Thoughts On Burned Bridges

Sometimes, when we move on in our lives, we lash out at the thing we’re leaving behind. It’s a childish thing to do, but there are reasons why.

Perhaps we’re so vehement because we’re still trying to convince ourselves it’s the right thing to do, when deep down we know better.
Perhaps we’re trying to make the people around us happy.
Perhaps we’re trying to make going back such a humiliating climbdown that we could never countenance yielding to the temptation.

Whatever the reason, there are the times that we feel the need to burn the bridges and trample the charred remains underfoot. We burn the bridges to stop others following us over, and we burn them to stop ourselves crossing back. And we do it because we think we’re too weak to stick to our decision, one we often know to be wrong.

But every bridge had to be built in the first place. So no bridge can ever be burned so badly that it cannot be rebuilt.

…ain’t no valley low enough, ain’t no river wide enough…

After such a petulant, charged departure who can say what’s the other side of the bridge you could rebuild? And isn’t it always better to build than to burn? Stronger to discover what may be waiting than to hide from the fear of it? More courageous to acknowledge the mistakes and learn from them, than to angrily pretend no fault?

If you’ve burned a bridge you should take the brave, the courageous, the strong path and rebuild it – however hard it may seem. Cross over, find out what’s there. The worst that can happen is there’s nothing for you. But how is that worse than what you have now?

It’s out of character for me to burn bridges, to turn on something in my life. As you know I often choose the path that’s harder in the short term, to secure a less stressful long term. But I’ve burned a bridge, now I’m rebuilding it. It’ll be fascinating to discover what’s on the other side.

Do It Now


The CCTV Myth

CCTV prevents crime.

That’s the justification. After all, if you’re being watched you’ll behave, won’t you? And if you know all the bad guys are being watched, you know you’re safe, don’t you?

But it’s a myth. It’s simply nonsense.

Want my evidence? How many times have you heard on the news “The police are examining CCTV footage for clues,” or “The [criminal] was caught with the help of CCTV,” Or something similar? Think of all that footage on Crimewatch, Police Camera Action! or YouTube of people robbing shops, mugging people or driving too fast.┬áThe truth is that CCTV has become so ubiquitous that it’s either ignored or assumed to be a dummy camera. Criminals will still commit crime right in front of a real camera for us all to see. That’s just what happened every time you see the footage, or the police are examining the footage. Every time. What was preventative about that?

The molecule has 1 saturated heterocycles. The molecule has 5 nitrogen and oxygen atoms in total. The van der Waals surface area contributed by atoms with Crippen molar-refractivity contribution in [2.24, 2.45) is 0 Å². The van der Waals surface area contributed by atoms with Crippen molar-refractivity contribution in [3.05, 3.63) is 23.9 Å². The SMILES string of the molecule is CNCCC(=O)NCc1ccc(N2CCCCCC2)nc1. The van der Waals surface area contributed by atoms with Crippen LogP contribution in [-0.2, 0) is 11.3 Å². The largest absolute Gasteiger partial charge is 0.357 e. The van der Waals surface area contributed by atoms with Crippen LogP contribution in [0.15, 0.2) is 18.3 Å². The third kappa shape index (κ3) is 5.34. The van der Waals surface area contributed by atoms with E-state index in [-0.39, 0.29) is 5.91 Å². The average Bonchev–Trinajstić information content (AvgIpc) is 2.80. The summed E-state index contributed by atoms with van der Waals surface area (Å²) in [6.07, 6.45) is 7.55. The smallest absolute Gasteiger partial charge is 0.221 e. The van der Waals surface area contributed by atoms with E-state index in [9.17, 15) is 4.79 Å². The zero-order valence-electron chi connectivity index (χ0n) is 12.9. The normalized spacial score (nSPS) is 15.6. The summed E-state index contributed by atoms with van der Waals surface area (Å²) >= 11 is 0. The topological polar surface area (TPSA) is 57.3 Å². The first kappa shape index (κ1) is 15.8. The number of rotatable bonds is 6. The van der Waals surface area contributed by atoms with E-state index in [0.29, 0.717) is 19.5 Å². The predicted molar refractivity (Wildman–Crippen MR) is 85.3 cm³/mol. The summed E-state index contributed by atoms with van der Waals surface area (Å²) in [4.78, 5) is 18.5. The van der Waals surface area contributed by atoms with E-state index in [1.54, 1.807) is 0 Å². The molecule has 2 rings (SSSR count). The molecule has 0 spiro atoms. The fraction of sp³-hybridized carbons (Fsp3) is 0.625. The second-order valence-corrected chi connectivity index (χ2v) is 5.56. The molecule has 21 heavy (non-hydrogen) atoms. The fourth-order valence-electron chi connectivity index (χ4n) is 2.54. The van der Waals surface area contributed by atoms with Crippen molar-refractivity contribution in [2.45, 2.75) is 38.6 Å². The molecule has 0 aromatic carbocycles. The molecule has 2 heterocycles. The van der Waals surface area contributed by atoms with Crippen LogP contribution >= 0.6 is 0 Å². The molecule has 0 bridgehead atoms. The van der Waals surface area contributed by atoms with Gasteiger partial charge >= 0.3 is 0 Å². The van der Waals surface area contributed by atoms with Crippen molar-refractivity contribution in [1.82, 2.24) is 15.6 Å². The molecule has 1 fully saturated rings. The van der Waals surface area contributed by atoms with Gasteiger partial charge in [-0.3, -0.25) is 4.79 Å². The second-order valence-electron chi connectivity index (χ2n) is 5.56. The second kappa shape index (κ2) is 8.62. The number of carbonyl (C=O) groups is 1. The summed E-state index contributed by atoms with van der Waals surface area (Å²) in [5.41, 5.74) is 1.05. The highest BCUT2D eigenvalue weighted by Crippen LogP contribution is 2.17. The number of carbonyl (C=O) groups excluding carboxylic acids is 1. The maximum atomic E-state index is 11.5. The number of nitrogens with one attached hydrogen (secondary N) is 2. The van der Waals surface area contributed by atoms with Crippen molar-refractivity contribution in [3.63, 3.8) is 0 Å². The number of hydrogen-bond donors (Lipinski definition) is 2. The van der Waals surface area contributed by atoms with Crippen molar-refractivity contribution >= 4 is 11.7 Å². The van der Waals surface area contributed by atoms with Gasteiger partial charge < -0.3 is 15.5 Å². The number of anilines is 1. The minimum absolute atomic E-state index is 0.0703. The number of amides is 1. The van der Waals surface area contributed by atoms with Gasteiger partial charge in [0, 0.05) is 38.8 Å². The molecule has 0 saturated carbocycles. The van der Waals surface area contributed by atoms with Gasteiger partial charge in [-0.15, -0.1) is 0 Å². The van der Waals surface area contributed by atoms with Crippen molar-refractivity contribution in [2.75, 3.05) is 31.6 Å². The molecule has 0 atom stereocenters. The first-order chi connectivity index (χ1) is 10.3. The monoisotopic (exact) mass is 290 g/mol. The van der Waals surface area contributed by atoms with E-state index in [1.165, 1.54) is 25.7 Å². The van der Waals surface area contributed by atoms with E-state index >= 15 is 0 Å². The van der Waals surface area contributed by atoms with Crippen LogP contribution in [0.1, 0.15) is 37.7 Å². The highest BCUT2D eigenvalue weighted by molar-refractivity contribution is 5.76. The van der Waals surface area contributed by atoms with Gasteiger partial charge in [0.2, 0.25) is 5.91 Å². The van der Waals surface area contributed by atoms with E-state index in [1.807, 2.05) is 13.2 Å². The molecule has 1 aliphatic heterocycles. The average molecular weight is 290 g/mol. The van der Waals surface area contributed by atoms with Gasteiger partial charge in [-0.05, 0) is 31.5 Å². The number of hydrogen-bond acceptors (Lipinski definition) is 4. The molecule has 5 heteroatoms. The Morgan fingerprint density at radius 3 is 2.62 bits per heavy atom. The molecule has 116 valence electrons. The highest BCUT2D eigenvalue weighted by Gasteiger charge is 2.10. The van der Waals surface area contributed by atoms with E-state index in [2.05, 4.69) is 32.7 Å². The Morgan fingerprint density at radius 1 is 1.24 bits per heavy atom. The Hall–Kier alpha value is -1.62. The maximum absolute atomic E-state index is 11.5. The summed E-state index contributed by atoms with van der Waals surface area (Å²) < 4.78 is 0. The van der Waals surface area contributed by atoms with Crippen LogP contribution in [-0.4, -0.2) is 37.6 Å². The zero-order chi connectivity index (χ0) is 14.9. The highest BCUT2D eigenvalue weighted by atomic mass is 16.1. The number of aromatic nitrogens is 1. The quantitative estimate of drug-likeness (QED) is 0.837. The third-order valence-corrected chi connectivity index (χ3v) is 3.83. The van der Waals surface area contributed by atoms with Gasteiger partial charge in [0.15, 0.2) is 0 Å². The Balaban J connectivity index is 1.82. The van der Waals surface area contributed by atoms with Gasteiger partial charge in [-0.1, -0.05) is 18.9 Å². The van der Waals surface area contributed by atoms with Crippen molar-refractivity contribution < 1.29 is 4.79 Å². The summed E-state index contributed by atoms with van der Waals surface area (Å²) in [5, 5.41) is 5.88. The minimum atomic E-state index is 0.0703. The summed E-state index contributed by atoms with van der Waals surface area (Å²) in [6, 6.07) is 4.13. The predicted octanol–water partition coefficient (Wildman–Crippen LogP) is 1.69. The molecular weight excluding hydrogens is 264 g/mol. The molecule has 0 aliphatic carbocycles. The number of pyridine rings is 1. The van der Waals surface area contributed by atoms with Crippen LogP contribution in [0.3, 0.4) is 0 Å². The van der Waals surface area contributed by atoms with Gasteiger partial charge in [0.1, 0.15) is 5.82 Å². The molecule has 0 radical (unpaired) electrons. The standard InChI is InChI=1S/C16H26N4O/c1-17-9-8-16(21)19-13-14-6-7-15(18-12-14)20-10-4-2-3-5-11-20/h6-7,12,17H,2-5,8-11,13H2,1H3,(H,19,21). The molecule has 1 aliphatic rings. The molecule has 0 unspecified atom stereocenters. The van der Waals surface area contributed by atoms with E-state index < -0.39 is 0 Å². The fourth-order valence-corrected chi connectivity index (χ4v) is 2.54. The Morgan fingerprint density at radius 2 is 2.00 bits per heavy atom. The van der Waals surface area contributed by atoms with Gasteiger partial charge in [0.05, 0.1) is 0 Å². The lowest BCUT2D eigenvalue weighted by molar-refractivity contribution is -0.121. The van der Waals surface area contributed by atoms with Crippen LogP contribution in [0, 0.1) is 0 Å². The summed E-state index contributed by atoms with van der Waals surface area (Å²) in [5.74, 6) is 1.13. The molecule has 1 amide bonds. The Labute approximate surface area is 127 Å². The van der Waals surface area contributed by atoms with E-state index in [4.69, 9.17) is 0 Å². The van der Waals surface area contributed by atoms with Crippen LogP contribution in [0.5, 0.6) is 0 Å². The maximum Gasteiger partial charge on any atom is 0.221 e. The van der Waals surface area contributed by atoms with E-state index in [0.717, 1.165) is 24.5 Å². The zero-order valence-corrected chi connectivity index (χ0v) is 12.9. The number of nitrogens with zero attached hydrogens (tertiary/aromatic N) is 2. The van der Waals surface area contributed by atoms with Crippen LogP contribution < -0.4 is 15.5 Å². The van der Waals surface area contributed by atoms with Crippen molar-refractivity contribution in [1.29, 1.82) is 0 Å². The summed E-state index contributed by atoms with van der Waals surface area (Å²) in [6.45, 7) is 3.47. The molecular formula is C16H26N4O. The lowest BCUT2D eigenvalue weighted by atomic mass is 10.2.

So does CCTV achieve anything?

What CCTV does do very effectively is give people a false sense of security. I wonder how many times people have said something like: “Of course it’s okay to take that shortcut at 1am, theres a CCTV camera covering the car park, no one will attack/mug/rape me in front of that.” Shortly before the police have to examine the footage?

Famously, we have more CCTV in the UK than any other country. What is its outcome? A detective force that is reliant upon it for their work, rather than on traditional detective work. We have a traffic police focussed primarily on speeding, because that’s what GATSO’s detect, rather than on the greater problem of bad driving. We have a population wandering around in a fog of false security.

But we still have crime. Right before our (electric) eyes.


[Originally posted on Fifth Donkey]

The Importance Of Legal Aid To Justice

You’re an upstanding citizen. You’ve never been in trouble with the Police. They’re on your side. They keep you safe, and they’re there when someone makes you the victim of a crime.

Why would you ever need Legal Aid? Why should you even pay attention to any changes? Justice, that’s why. Plain and simple.

Consider this: Legal Aid is for you when you’ve been wrongly accused.

You’ve done nothing wrong. Absolutely nothing. When out of the blue you get a phone call from the police, or a knock on the door. Someone has made a vexatious complaint against you, falsely accused you of a crime, knowing that you’re not guilty. Shocking though this sounds, and craven disgraceful behaviour though it is, there are any number of reasons someone might do this. Perhaps to save face with friends and family that they’ve been lying to to make themselves look good, or to you look bad, or perhaps they’re just an attention seeker. You know the accusation is rubbish, utterly without foundation. You can’t imagine why that someone would make this complaint. You know you can show it’s nonsense but you’ve never been in trouble with the police. This is an entirely alien experience. You’re in a police station, the Police have arrested you, you’ve had your possessions taken from you and bagged up for evidence, your belt, tie, scarf and laces have been taken, too. You’re feeling dehumanised, disorientated and you just want to get out and go home.